Pete Kostelnick, 29, was already running marathon-plus distances almost every day when last fall he decided to attempt to break the record for running across the U.S. — a “race” that started at the San Francisco City Hall and ended at the New York City one. At 46 days, the record had stood since 1980 and had long been a white whale for extreme distance runners, none of whom could seem to top it.
No one tried talking me out of it. But the older ultrarunning crowd, when they’d hear I was going for the run across America record, they’d say, “He has no multi-day experience.” Or: “He’s young.”
My rebuttal was that they didn’t know my training. Because at the time, I was running about 30 miles a day, and doing the type of distances on weekends that I’d end up doing almost every day of the run across America — 70 miles. Essentially, I’d wake up, run from 5 a.m. to 7 a.m., go to work as a financial analyst until 5 p.m. and then run a few more hours after work.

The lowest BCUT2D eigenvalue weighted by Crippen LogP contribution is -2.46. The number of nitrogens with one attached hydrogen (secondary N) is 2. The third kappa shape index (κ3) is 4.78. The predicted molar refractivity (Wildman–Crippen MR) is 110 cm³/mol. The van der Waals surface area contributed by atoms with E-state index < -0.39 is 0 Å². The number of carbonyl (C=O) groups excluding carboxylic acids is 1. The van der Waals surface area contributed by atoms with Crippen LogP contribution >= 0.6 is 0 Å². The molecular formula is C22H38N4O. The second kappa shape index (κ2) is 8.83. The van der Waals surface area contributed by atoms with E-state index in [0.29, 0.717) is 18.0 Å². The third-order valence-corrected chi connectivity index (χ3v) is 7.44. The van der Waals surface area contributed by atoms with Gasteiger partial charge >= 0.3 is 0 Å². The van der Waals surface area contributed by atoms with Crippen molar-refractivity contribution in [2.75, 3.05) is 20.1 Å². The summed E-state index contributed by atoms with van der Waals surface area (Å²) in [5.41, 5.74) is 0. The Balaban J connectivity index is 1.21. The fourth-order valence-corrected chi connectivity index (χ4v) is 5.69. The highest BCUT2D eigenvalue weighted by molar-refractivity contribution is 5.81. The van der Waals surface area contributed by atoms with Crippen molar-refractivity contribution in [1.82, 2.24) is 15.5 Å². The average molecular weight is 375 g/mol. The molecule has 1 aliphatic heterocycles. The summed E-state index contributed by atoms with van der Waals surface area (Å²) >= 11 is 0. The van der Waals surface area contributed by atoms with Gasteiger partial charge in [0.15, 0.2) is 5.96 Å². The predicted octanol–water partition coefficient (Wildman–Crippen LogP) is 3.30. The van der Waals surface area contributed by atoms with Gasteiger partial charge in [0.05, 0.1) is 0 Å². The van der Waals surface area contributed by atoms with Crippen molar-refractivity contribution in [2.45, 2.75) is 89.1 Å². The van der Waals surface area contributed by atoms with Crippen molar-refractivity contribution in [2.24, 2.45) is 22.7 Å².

I decided to try breaking the San-Francisco-to-New-York record after winning the Badwater 135 in July 2015. That’s a 135-mile race from the Badwater Basin in Death Valley, the lowest point in North America at about 280 feet below sea level, nonstop to the portal of Mount Whitney at around 8,300 feet above sea level. I knew then and there that I was in the right condition to try running across the country in less than 46 days. The rules are simple: San Francisco City Hall to New York City Hall. The clock starts when you start, and it doesn’t stop until you stop.